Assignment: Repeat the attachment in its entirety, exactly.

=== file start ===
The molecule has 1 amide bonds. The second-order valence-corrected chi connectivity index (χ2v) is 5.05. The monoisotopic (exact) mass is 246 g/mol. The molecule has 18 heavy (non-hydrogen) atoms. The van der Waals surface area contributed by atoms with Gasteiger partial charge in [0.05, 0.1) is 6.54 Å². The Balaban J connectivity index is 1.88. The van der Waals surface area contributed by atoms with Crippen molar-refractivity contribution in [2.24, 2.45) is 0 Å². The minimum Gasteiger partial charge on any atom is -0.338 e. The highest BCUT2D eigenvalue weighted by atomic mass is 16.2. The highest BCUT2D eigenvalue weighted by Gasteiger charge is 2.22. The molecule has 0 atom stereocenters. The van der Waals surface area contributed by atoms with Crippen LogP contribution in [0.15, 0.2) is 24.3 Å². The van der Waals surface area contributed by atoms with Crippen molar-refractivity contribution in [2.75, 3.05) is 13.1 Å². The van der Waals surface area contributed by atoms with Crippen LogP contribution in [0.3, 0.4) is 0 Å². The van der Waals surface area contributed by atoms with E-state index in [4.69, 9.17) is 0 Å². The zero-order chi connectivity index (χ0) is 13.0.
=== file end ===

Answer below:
The molecule has 1 amide bonds. The second-order valence-corrected chi connectivity index (χ2v) is 5.05. The monoisotopic (exact) mass is 246 g/mol. The molecule has 18 heavy (non-hydrogen) atoms. The van der Waals surface area contributed by atoms with Gasteiger partial charge in [0.05, 0.1) is 6.54 Å². The Balaban J connectivity index is 1.88. The van der Waals surface area contributed by atoms with Crippen molar-refractivity contribution in [2.24, 2.45) is 0 Å². The minimum Gasteiger partial charge on any atom is -0.338 e. The highest BCUT2D eigenvalue weighted by atomic mass is 16.2. The highest BCUT2D eigenvalue weighted by Gasteiger charge is 2.22. The molecule has 0 atom stereocenters. The van der Waals surface area contributed by atoms with Crippen LogP contribution in [0.15, 0.2) is 24.3 Å². The van der Waals surface area contributed by atoms with Crippen molar-refractivity contribution in [2.75, 3.05) is 13.1 Å². The van der Waals surface area contributed by atoms with Crippen LogP contribution in [0.3, 0.4) is 0 Å². The van der Waals surface area contributed by atoms with E-state index in [4.69, 9.17) is 0 Å². The zero-order chi connectivity index (χ0) is 13.0.